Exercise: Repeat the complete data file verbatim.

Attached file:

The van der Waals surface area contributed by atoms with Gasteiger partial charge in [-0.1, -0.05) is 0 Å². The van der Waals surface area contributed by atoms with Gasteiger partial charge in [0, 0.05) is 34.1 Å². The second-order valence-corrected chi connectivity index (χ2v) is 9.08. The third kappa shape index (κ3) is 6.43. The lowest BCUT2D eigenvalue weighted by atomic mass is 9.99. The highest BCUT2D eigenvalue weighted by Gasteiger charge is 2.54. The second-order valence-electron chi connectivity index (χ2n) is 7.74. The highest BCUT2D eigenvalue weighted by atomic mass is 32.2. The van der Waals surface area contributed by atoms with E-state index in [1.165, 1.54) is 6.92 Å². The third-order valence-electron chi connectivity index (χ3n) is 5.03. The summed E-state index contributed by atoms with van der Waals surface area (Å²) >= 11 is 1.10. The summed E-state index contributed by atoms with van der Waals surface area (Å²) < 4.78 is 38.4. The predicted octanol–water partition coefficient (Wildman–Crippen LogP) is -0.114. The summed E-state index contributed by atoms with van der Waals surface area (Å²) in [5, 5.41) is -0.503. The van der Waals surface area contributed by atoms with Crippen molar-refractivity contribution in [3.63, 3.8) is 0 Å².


The van der Waals surface area contributed by atoms with Gasteiger partial charge in [-0.1, -0.05) is 0 Å². The van der Waals surface area contributed by atoms with Gasteiger partial charge in [0, 0.05) is 34.1 Å². The second-order valence-corrected chi connectivity index (χ2v) is 9.08. The third kappa shape index (κ3) is 6.43. The lowest BCUT2D eigenvalue weighted by atomic mass is 9.99. The highest BCUT2D eigenvalue weighted by Gasteiger charge is 2.54. The second-order valence-electron chi connectivity index (χ2n) is 7.74. The highest BCUT2D eigenvalue weighted by atomic mass is 32.2. The van der Waals surface area contributed by atoms with E-state index in [1.165, 1.54) is 6.92 Å². The third-order valence-electron chi connectivity index (χ3n) is 5.03. The summed E-state index contributed by atoms with van der Waals surface area (Å²) >= 11 is 1.10. The summed E-state index contributed by atoms with van der Waals surface area (Å²) < 4.78 is 38.4. The predicted octanol–water partition coefficient (Wildman–Crippen LogP) is -0.114. The summed E-state index contributed by atoms with van der Waals surface area (Å²) in [5, 5.41) is -0.503. The van der Waals surface area contributed by atoms with Crippen molar-refractivity contribution in [3.63, 3.8) is 0 Å².